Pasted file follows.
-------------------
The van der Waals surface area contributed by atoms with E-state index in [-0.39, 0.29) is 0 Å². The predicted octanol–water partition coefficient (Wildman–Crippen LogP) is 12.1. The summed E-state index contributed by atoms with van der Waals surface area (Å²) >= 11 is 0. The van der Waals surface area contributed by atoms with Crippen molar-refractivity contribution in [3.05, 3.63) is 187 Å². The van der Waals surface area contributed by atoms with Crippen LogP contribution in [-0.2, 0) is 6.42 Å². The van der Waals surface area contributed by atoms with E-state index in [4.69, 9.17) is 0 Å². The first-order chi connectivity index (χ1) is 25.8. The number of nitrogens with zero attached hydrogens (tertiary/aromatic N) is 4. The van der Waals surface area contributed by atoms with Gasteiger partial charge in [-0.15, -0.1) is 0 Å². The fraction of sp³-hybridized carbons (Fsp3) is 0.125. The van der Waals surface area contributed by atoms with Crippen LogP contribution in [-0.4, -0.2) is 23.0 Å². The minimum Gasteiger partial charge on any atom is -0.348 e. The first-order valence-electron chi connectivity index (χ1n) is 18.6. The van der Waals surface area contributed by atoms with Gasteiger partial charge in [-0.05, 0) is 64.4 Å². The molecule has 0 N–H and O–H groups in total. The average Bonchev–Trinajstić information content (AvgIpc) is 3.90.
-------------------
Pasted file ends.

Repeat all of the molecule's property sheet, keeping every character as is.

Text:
The van der Waals surface area contributed by atoms with E-state index in [-0.39, 0.29) is 0 Å². The predicted octanol–water partition coefficient (Wildman–Crippen LogP) is 12.1. The summed E-state index contributed by atoms with van der Waals surface area (Å²) >= 11 is 0. The van der Waals surface area contributed by atoms with Crippen molar-refractivity contribution in [3.05, 3.63) is 187 Å². The van der Waals surface area contributed by atoms with Crippen LogP contribution in [-0.2, 0) is 6.42 Å². The van der Waals surface area contributed by atoms with E-state index in [4.69, 9.17) is 0 Å². The first-order chi connectivity index (χ1) is 25.8. The number of nitrogens with zero attached hydrogens (tertiary/aromatic N) is 4. The van der Waals surface area contributed by atoms with Gasteiger partial charge in [-0.15, -0.1) is 0 Å². The fraction of sp³-hybridized carbons (Fsp3) is 0.125. The van der Waals surface area contributed by atoms with Crippen LogP contribution in [-0.4, -0.2) is 23.0 Å². The minimum Gasteiger partial charge on any atom is -0.348 e. The first-order valence-electron chi connectivity index (χ1n) is 18.6. The van der Waals surface area contributed by atoms with Gasteiger partial charge in [-0.05, 0) is 64.4 Å². The molecule has 0 N–H and O–H groups in total. The average Bonchev–Trinajstić information content (AvgIpc) is 3.90.